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Capacitance question

Discussion in 'General Electronics Discussion' started by welchs101, Nov 14, 2009.

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  1. welchs101

    welchs101

    7
    0
    Feb 2, 2009
    I am working on PCB board and i solved the problem. But i have a few questions. I have 4 100uF 25V caps in parallel. They are not bulging and they measure "ok" using my hand-held fluke meter. I also measured the "resistance" of each cap and they again seem "ok" measuring in the MegOhm range.

    I replaced all 4 caps with TWO 220uF 63V caps. I did this just to see if my problem went away. AND IT DID. So here are my questions......i hope someone can help answer them.

    1) All 4 caps seem to measure ok with my fluke meter. But obviously one or all were in fact bad. I guess my fluke meter is not a good measurment tool for caps........but why?

    2) My next question is this. The original circuit had 4 100uF caps in parallel. I replaced all 4 with TWO 220uF caps just to see if this fixed my problem. My question is should i order additional 100uF caps and put them in or leave it as is with the two 220uF caps. Is their an advantage either way? Not sure.....can someone help. My guess is i will have to order additional 100uF caps which is ok.....but just want to understand why.

    thanks for your help.
     
  2. Resqueline

    Resqueline

    2,848
    1
    Jul 31, 2009
    You say nothing about what kind of circuit this is, but I guess your problem was ESR-related. With all else being equal; going up on the voltage rating will decrease the ESR. Different makes & models of caps have vastly differing ESR values. Computer MB's for instance needs the best ultra-low ESR caps you can get your hands on.
    Like a battery; a capacitor has a specific internal series resistance, shorting it will only bring about a certain peak current. This resistance needs specific measuring instruments to be revealed. A DMM isn't made to measure/present this value.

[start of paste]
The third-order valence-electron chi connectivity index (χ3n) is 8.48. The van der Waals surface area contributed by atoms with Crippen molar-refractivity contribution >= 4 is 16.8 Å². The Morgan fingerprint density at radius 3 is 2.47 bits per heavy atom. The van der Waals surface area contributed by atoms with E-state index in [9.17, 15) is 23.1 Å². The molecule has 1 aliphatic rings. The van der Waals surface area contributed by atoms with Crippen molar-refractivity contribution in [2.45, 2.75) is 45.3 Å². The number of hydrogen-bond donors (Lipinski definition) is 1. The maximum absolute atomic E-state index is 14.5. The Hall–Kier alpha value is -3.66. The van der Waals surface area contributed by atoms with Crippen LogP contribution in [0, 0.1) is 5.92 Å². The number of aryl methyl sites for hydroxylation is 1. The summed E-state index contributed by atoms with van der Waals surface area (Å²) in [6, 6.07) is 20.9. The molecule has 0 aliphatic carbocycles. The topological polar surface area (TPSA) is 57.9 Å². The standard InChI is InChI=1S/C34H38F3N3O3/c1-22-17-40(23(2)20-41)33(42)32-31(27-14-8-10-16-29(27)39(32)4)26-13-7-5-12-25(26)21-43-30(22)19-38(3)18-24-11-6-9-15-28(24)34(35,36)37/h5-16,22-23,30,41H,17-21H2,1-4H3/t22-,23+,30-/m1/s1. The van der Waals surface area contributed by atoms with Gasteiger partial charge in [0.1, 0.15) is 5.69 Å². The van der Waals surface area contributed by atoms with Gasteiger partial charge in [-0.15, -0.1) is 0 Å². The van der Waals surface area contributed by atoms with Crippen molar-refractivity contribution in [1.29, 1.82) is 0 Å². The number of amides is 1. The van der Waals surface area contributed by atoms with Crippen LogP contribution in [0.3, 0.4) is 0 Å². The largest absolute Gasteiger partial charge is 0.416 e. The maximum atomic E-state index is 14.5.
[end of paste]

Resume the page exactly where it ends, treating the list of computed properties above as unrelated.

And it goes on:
With HF and switch-mode gear it's often recommended to put a plastic or ceramic capacitor in parallell with the electrolytics to "fill in the weak spots in their properties".
    So I suggest you leave the two 220uF caps as they are and put in a couple of 0.1-0.47uF plastic or ceramic caps, but if it's a switch-mode PSU or a MB I suggest you look around for ultra-low ESR's.
    The bigger size can you can fit in the better it is.
     
  3. welchs101

    welchs101

    7
    0
    Feb 2, 2009
    Just checking to see if anyone has responded and sadly no one has. Are my questions confusing, do i need to re-state them? If so just let me know.

    I am really perplexed. thanks again.
     
  4. welchs101

    welchs101

    7
    0
    Feb 2, 2009
    The caps are part of an inverter board circuit from an LCD computer monitor.

    I read your answer and to be honest i dont understand it. I measured the caps capacitance and resitance using a fluke DMM (as you stated) and they appeared to be good. I remove the seemingly good caps with two known good caps (never used before) and boom the inverter is working as it should.

    also, not sure if i should buy 4 new 100uf caps to replace the two 220uF caps i put in initiallly on a temporary basis.
     
  5. Resqueline

    Resqueline

    2,848
    1
    Jul 31, 2009
    Backlight inverter or what?
    In switchmode circuits the capacitance value is of much less importance than the Equivalent Series Resistance and the ripple current rating. The ESR will usually rise before the capacitance starts to drop as the capacitor ages.
    A capacitor also has an Equivalent Parallell Resistance but this is rarely specified.
    The resistance you measured however is a low-voltage dc leakage resistance that has little to do with the stabilizing action of the capacitor, although if it passes dc current it's damaged and will blow up if used.

    The answer to your last sentence depends on the data of the two caps you put in. Read my previous reply.

    You seem like a very impatient guy. You should do some research on Google with the hints I have given you, or if you want others to do it for you - present details about the parts.
     
  6. neon

    neon

    1,325
    0
    Oct 21, 2006
    You cannot check a capacitor with a VOM it will only tell if shorted but not how bad. and if good how good. at 1.5v it may look great at 20 volts leaks like a sieve. You may check these caps only with a bridge for a null.
     
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